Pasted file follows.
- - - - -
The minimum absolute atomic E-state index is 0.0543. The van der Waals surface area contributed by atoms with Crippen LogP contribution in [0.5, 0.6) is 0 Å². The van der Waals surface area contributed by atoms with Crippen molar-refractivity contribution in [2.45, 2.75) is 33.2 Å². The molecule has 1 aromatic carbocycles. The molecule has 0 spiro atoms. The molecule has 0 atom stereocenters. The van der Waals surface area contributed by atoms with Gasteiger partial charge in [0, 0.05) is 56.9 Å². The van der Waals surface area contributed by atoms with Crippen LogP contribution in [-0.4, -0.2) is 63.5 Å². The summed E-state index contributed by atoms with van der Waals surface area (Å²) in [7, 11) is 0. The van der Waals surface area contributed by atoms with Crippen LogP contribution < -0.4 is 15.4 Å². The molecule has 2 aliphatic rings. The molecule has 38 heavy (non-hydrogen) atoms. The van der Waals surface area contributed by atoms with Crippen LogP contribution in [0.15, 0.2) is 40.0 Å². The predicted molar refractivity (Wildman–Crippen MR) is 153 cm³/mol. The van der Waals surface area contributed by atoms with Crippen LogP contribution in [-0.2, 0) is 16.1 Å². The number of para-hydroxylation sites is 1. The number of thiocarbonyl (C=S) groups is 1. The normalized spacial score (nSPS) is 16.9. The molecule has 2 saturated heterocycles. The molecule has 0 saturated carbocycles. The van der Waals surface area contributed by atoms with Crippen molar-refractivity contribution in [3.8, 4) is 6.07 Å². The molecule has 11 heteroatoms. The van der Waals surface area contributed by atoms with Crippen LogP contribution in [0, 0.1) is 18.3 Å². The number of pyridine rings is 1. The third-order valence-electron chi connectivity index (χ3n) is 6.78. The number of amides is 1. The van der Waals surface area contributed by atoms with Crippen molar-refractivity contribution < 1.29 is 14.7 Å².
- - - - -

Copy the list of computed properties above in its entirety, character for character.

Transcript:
The minimum absolute atomic E-state index is 0.0543. The van der Waals surface area contributed by atoms with Crippen LogP contribution in [0.5, 0.6) is 0 Å². The van der Waals surface area contributed by atoms with Crippen molar-refractivity contribution in [2.45, 2.75) is 33.2 Å². The molecule has 1 aromatic carbocycles. The molecule has 0 spiro atoms. The molecule has 0 atom stereocenters. The van der Waals surface area contributed by atoms with Gasteiger partial charge in [0, 0.05) is 56.9 Å². The van der Waals surface area contributed by atoms with Crippen LogP contribution in [-0.4, -0.2) is 63.5 Å². The summed E-state index contributed by atoms with van der Waals surface area (Å²) in [7, 11) is 0. The van der Waals surface area contributed by atoms with Crippen LogP contribution < -0.4 is 15.4 Å². The molecule has 2 aliphatic rings. The molecule has 38 heavy (non-hydrogen) atoms. The van der Waals surface area contributed by atoms with Crippen LogP contribution in [0.15, 0.2) is 40.0 Å². The predicted molar refractivity (Wildman–Crippen MR) is 153 cm³/mol. The van der Waals surface area contributed by atoms with Crippen LogP contribution in [-0.2, 0) is 16.1 Å². The number of para-hydroxylation sites is 1. The number of thiocarbonyl (C=S) groups is 1. The normalized spacial score (nSPS) is 16.9. The molecule has 2 saturated heterocycles. The molecule has 0 saturated carbocycles. The van der Waals surface area contributed by atoms with Crippen molar-refractivity contribution in [3.8, 4) is 6.07 Å². The molecule has 11 heteroatoms. The van der Waals surface area contributed by atoms with Crippen LogP contribution in [0, 0.1) is 18.3 Å². The number of pyridine rings is 1. The third-order valence-electron chi connectivity index (χ3n) is 6.78. The number of amides is 1. The van der Waals surface area contributed by atoms with Crippen molar-refractivity contribution < 1.29 is 14.7 Å².